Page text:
Erik's Reviews > The Book of Illusions

The Book of Illusions by Paul Auster
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Aug 19, 11

bookshelves: bepretentious, has-good-review

Paul Auster, you bastard!

The man writes such depressing stuff. As with the other Auster I've read (I know I've only read 2 Austers, I am such a failure at being pretentious), I finished this and I was like... what, why did I read this?

To explain myself I should say that I follow the Roger Ebert school of criticism. Roger Ebert cares more about how a movie makes him feel than on its technical merits. Granted, this is rather less valid in the medium of words on a page than the sound and fury of film, but I still stick to it. I have no problem trashing Plath's Bell-jar, regardless of its supposed literary merit or historical significance, because it bored and annoyed me.

But getting to the point of this book, let me break it down for you literary thugs: there is a man whose family dies in an accident. He is depressed, but then he sees a silent comedy on TV and laughs for the first time in long while. He then decides to write about the star of this silent comedy, a man named Hector Mann. In the course of this, he finds out that Hector Mann disappeared, but he may actually still be alive!!! Stuff ensues, there are some themes brought up, there's some angst, there's some sex, you know the drill. And don't worry none of that's spoiler material, all on the first page basically.

Worth reading for a few pieces of stellar writing. I was particularly impressed by how Auster writes about a film that doesn't actually exist. I bought into it, I was convinced. It's a story within a story (within a story within a story ad nauseam), and it's true that the inner stories are better told than the outer ones. I'm cool with that.

In summary, though: "Paul Auster, you bastard!" is my review. If you likewise enjoy calling famous authors bastards, then I recommend this book to you highly.

As a side note, a result of this novel, I had to add a new shelf called "bepretentious." Just read some of the other, actually useful reviews and you'll see what I mean.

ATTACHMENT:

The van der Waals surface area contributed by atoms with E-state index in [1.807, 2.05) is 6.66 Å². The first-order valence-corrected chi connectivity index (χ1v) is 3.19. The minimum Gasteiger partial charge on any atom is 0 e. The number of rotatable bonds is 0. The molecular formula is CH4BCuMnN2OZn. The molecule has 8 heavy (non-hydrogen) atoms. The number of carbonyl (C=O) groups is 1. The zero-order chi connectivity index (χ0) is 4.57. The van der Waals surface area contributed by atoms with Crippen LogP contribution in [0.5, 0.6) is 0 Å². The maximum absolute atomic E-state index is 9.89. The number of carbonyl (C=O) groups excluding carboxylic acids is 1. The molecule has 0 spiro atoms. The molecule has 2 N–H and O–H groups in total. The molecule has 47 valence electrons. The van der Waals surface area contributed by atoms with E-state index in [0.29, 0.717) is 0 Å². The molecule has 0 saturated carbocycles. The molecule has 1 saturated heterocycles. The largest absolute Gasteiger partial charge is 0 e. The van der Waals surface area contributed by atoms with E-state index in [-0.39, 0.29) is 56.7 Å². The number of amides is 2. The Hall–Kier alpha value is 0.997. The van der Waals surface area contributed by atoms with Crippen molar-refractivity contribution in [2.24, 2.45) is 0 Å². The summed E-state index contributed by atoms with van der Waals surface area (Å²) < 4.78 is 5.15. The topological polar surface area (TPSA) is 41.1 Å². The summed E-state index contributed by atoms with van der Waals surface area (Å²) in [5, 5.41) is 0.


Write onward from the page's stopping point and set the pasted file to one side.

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Comments (showing 1-5 of 5) (5 new)

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Lara Gardner I could not agree with your review more. Just got to the end and I have to exclaim the same. "Paul Auster, you bastard!"


message 2: by Jay (new) - rated it 5 stars

Jay Delorenzis But the thing is a work of fiction. It's all an illusion. Why do you let illusions depress you? I thought the work was brilliant, and the joke's on the reader.


Erik Uh... is your question really why do I let literature emotionally impact me?

Why else would I be reading fiction?


message 4: by Jay (new) - rated it 5 stars

Jay Delorenzis The book could be depressing, but I think Auster is simply having fun with the reader. The detail in which he describes silent movies that never existed was stunning. I had to Google the name Hector Mann because he had me convinced, at one point, he was a real silent screen actor. He never existed. But many times we make decisions based on something we believe we need to have. There is a deep philosophy that many of our desires are illusionary. That is a popular philosophy that originated in Asia, and is something the Ancient Greek philosopher have written about.


Erik It has been some time since last I read this book. I wrote this review a year ago but it has been at least an additional year or two since I actually read it.

However, as I recall, there are some depressing elements; love broken by tragedy. Art & inspiration & genius hidden away.

While the specific events in the book are fictional and therefore illusions, they evoke the emotion of real events. I am a writer as well and whenever I write, say, the death of a beloved character, I feel sorrow. Because I understand that while I could just as easily unwrite this character's death, the emotional impact is real. Its foundations are drenched in reality, in events that have truly happened.

So when I said that his books are depressing, I mean that they are depressing in the way that they remind us, or at least me, of the sorrows we face in life.

(And in response to the philosophy: I am a Jamesian Pragmatist, i.e. I concede that the belief in a thing renders that thing real. So if we desire something, whether we actually 'need' it or not, the desire is real.)


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